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Professor Ecks - conducted by Hugo Lunny  

The New Regime

February 2005

MVRemix: What inspired your moniker?

Professor Ecks: Originaly the X-Men, but I flipped it. ECKS actually stands for Elevating Consciousness with Knowledge of Self.

MVRemix: Did you prefer Hip Hop when it was less popular? When you had to justify why you were a fan because of the controversy... Or, do you prefer thesituation now, where it's normal to like rap because the music sells well these days?

Professor Ecks: I definitely prefer the way it is now. While you got a a lot of fans who don't know anything about the history of the art, at least a lot of young black people, are starting their own businesses and getting rich off this art because of its commercial acceptance, and I ain't mad at that. I'm trying to be one of 'em.

MVRemix: How did you hook up with KRS-One?

Professor Ecks: I met KRS-One when I did a show with him and The Roots back in the day, when I was like 15. A few years later he called me up and asked me to be on "Spiritual Minded."

MVRemix: What's the relationship like nowadays?

Professor Ecks: I never really knew the dude too well to begin with. When we got up, its was hip-hop. We made a hot record. I mean I met his family and all that, but it was never a situation where he had a whole bunch of love for me or I that I had a whole bunch of love for him. It was just business. Only problem was, the business wasn't handled right. I don't take anything that occurred between us personally, positive or negative, 'cause regardless of how righteous some dudes talk, most people are in this for the same reason: to get paid. So what I take from the situation is more motivation for me to go out here and get my paper and keep my principles. I don't wanna just be known as a good rapper, I wanna be know as a good business man, too.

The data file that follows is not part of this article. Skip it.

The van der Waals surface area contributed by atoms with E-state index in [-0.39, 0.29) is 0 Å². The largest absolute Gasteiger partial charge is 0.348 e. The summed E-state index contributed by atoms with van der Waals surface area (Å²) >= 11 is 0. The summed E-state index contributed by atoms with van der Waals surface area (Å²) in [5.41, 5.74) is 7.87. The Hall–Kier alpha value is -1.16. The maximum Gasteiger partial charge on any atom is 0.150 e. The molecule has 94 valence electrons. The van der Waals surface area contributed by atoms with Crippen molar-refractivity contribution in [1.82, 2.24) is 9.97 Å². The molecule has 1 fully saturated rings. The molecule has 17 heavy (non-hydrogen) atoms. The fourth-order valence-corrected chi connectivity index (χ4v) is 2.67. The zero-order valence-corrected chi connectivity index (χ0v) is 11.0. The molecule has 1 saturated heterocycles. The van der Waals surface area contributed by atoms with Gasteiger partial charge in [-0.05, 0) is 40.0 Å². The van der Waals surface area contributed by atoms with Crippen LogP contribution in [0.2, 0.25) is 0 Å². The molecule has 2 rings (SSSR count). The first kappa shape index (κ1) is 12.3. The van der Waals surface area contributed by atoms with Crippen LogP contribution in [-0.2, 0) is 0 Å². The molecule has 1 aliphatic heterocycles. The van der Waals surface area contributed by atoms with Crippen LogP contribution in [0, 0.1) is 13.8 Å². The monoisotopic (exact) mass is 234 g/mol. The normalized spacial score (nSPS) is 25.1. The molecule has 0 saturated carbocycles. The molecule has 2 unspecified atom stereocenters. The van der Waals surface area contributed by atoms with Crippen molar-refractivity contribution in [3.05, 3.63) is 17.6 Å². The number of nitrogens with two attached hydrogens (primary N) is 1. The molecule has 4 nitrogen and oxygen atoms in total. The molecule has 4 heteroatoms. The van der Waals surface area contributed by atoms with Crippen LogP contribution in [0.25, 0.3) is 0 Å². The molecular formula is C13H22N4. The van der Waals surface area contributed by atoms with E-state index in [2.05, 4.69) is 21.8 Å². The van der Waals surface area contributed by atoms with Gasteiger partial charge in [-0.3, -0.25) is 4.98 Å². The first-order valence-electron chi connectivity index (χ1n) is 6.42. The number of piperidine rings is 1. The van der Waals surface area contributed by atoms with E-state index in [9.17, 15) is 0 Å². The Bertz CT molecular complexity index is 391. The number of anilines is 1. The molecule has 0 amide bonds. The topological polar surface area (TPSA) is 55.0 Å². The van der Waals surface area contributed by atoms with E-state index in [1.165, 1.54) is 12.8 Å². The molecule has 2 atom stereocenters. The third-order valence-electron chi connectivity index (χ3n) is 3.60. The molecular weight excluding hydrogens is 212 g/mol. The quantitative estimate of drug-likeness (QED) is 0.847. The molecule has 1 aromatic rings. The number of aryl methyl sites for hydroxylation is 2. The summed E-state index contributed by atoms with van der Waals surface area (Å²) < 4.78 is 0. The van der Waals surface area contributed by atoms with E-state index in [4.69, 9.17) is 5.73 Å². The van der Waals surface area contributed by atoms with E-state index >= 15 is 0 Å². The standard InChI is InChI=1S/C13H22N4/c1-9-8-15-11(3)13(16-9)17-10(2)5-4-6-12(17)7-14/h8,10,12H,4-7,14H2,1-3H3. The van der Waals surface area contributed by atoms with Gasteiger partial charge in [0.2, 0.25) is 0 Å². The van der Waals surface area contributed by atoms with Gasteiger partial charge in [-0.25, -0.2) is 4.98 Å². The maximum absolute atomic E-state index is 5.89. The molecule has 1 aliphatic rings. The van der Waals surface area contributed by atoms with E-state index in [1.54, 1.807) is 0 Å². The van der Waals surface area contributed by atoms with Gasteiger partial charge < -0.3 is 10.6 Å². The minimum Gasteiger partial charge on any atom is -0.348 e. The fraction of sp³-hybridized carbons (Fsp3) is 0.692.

MVRemix: Why rap?

Professor Ecks: Well, I remember my older brother playing Common Sense's "Resurrection" back in the day. I was just a youngin' and for the first time, the world really made sense to me. I was surrounded by drugs, alcohol, racism, violence and hip-hop, and Common Sense was putting into music everything I had wanted to say, but couldn't. I rap because I wanna do that for this generation. I wanna give voice to a struggle they can't even name. I don't knock anybody's hustle, but I hear rappers out here talking bout the hood and it's mostly limited to drug dealin' and hustlin'. But what about the single mother, the college student, and everybody else in the hood? The drug dealers got a voice, which is cool because I do speak for them too, but what I'm trying to do is speak for everybody else 'cause the struggle is universal.

MVRemix: Tell me about "The Daily Grind."

Professor Ecks: "The Daily Grind" is my solo debut LP. Basically, my man 730 and myself are executive producing the album. We got some serious production from Scram Jones, Liveson, Vegas, Ntelek and J Rusch as well as two New Regime [Records] producers; Jassiah and Beatrippa. Plus some other nice suprises. The album relates to what I just spoke about: the universal grind. Whether you're trying to move crack off the corner, get through school or raise three kids, everybody goes through struggles. It also talks about everything I had to go through to get in the position where I could even give ya'll this album.

MVRemix: Do you have a favorite song on the album? Tell me about some of the concepts.